Tunebug Vibe

The built-in speaker on the iPhone and newer iPod touch models is great in a pinch, but its sound is somewhat tinny and not very loud. To hear better sound out loud (or, in the case of speakerless iPod models, at all) when you're traveling or just out and about, a good option is a portable speaker. And Tunebug has taken the notion of 'portable' to the extreme with the Vibe.

The $70 Vibe is a small speaker (Tunebug alternately refers to it as a speaker and a sound generator) that's a little more than two inches wide and high, and only one inch deep, but is surprisingly sturdy at 5.3 ounces. It uses what the company calls SurfaceSound technology: the idea is that you connect your iPod, iPhone, laptop, MP3 player, or other mobile device to the Vibe using the included 1/8-inch miniplug cable, set the Vibe on a flat surface, and turn it on (by holding down the single button on the top), and then the Vibe transmits sound waves through whatever surface it's on--essentially turning that surface into a larger, louder speaker.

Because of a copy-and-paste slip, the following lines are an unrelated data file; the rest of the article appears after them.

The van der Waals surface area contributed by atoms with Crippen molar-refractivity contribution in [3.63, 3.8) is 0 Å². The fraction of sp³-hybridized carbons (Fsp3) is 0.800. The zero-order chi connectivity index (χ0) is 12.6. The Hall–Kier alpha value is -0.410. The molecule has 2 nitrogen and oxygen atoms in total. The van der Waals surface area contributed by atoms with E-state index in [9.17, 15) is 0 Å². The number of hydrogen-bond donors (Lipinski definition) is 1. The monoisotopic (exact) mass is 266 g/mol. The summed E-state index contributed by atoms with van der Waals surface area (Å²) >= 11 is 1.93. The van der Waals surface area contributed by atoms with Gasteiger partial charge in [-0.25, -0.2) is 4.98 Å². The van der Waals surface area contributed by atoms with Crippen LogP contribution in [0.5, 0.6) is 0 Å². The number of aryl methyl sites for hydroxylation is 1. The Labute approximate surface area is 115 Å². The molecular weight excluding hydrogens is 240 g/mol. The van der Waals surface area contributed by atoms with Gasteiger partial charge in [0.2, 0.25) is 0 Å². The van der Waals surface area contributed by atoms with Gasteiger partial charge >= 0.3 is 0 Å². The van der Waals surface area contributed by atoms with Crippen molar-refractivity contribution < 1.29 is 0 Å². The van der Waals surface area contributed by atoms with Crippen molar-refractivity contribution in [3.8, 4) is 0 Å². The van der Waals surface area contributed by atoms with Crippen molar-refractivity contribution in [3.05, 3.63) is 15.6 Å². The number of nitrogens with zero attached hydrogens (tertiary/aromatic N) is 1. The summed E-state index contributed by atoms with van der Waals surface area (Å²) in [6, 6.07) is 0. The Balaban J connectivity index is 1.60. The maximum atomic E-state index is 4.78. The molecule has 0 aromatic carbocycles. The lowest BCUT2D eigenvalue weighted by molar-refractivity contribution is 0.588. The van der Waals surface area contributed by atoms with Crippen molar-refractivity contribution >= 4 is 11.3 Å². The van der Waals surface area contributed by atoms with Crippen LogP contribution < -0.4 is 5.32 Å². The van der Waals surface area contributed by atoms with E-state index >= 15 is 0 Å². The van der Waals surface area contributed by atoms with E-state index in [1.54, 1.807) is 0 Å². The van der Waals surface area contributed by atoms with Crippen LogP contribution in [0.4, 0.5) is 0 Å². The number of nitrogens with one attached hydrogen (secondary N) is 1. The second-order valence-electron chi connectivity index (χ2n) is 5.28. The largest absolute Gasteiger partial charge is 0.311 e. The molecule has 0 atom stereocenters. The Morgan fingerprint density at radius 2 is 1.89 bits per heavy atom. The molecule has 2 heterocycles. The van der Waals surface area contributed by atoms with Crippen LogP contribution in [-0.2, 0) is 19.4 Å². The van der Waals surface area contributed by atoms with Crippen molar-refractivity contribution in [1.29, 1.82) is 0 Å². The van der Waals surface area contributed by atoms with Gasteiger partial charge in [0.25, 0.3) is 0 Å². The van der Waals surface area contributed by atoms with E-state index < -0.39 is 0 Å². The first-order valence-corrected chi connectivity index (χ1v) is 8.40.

The Vibe is powered by an internal rechargeable battery, which you charge, using the included USB-to-miniplug cable, from your computer or a wall or auto charger with a USB port (such as the charger that comes with the iPhone). The company says you can play music for five hours on a charge.

Tunebug suggests that you'll get the best results placing the Vibe on a hollow surface, such as a box; in fact, the Vibe comes with a small box, called a Sound Base, for just this purpose (the Sound Base doubles as a case). In my testing, sound quality and volume varied wildly depending on the surface on which I put the Vibe. (You adjust the source volume level using your iPod, iPhone, or other connected device's own volume control.)

The Vibe/Sound Base combo did a respectable job, producing mostly clear sound--although it lacked bass, audio had more punch than the same songs played through my iPhone 3GS's built-in speaker. A DVD case worked pretty well, too, as did an unopened contact-lens-solution box and playback on the mantle above the fireplace in our house. In fact, on the right surface, volume is loud enough to fill a small-to-medium-sized room and sounds comparable to many entry-level iPod speakers--ideal for an office, hotel room, or other not-so-large place where you want to hear or share the contents of your portable device without lugging along the typically sized portable speaker system.

(The company plans to release in April a $120 Bluetooth version, called the Shake, designed for mounting on bicycle and climbing helmets.)

Macworld's buying advice

The Vibe provides an innovative way to listen out loud to the music on your portable devices. Its small size makes it extremely portable, and if you have it on the right surface, the sound is nothing to sneeze at.

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